Just like in Lymndale the Gartree villages are set on the sandstone plateau beneath the escarpment but above the river, which only has disused watermills for company. Detached from the escarpment are also a number of hills of Roach stone as in Lymndale but here they are more often capped with Claxby ironstone and the Roach stone soon peters out north of Red Hill. Half way up Red Hill is an exposed band of red chalk by the road. Only here and in a number of similar locations along the scarp slope such as at Belchford Hill is this rare type of rock visible unlike in Lymndale where it is clearly exposed on the hills separating the upper and lower dales.

Redhill approaching from Goulceby.

The series of Roach stone hills continue through both wapentakes reaching to about 140 metres asl in the west. The chalk escarpment  also passes through the two ancient jurisdictions and peaks at just over 150 metres asl. where it bulges west away from the Bluestone Heath Road near Stenigot. This is ten metres higher than Tetford Hill, which dominates Upper Lymndale. (See Upper Lymndale and Roach Ridge Views Blogs.)

If you section the whole length of the Lincolnshire Wolds into three, using the coast roads of the A158 in the south and the A631 in the north as boundaries, the central section between Hagworthingham and Ludford, which includes Tennyson Country and the Gartree Hills, is most emblematic of the Wolds offering the full range of features that this small but varied range of hills has to offer. To the north the hills although slightly higher are largely chalk and to the south sandstone predominates. The central section described is well watered with several streams and rivers having cut valleys through the layer cake geology creating a diversity of ecological zones which would be hard to beat anywhere else in lowland Britain.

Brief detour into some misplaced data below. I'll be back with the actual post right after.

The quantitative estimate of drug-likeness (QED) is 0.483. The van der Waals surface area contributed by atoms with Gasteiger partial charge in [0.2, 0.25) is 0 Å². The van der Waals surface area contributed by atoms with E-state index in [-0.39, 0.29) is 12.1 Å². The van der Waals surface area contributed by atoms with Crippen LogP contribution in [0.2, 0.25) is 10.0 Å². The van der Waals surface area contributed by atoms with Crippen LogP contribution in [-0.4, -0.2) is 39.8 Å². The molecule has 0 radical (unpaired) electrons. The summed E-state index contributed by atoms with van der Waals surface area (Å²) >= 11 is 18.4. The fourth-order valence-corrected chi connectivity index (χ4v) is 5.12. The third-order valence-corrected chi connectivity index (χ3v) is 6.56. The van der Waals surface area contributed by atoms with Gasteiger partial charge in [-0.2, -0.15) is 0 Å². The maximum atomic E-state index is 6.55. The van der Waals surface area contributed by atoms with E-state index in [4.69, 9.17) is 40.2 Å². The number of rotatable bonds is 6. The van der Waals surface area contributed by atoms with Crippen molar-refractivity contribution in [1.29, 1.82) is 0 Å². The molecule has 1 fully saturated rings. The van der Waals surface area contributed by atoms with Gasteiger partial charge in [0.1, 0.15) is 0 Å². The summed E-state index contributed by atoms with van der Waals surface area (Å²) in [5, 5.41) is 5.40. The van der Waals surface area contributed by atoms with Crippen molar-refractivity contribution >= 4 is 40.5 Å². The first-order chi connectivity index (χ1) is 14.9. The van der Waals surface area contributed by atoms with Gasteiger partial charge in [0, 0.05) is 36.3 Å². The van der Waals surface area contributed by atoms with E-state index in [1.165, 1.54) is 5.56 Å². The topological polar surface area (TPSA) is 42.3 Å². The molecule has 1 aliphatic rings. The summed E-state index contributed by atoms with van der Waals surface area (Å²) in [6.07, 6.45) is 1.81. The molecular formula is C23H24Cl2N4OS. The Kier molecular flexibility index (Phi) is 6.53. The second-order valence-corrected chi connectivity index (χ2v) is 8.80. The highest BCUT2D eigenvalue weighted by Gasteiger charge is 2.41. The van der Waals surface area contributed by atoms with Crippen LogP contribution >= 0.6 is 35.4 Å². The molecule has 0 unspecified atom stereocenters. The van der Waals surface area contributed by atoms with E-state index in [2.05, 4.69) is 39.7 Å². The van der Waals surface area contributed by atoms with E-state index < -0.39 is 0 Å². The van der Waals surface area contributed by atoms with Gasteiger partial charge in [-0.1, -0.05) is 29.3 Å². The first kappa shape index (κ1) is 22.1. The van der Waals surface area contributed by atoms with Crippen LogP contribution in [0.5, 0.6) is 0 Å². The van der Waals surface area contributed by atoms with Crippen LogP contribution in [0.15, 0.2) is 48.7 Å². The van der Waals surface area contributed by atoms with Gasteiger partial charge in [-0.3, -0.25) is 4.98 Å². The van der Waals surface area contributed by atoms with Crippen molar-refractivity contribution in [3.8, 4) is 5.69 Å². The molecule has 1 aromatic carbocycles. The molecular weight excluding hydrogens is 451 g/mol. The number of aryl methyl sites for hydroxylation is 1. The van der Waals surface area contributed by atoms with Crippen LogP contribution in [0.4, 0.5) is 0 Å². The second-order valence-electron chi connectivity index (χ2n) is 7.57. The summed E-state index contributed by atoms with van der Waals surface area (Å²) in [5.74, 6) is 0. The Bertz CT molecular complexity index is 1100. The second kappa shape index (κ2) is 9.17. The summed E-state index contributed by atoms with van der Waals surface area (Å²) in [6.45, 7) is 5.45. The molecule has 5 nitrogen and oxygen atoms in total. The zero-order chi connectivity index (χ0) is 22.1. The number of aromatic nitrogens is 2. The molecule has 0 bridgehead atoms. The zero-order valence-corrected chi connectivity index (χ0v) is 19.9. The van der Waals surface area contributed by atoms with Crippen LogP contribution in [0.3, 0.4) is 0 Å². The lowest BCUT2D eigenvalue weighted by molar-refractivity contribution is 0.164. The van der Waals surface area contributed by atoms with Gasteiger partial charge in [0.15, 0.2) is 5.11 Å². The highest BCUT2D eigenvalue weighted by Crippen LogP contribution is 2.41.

The landscape of the mid-section of the Bain valley overlooked by the Gartree Hills has much in common with Lower Lymndale in that the landscape is much more intimate than the surrounding hills. This can be seen quite clearly on Google Earth when panning back from Goulceby where the fields surrounding the village are small and mixed. This contrasts with east of the Bluestone Heath Road on the chalk escarpment and the clay lands west of Caistor High Street where the fields are large, open and predominately arable.

This contrast is mainly down to the mixed geology of the Bain valley, especially in the break between the plateau of dry sandstone on which most villages stand and the damp clay valley bottoms occupied by the River Bain and its tributaries. This is also the case in Lower Lymndale as is the slow meandering nature of the two rivers whose natural erratically winding courses along these mid sections of their profiles have avoided being straightened which is not the case lower down their courses.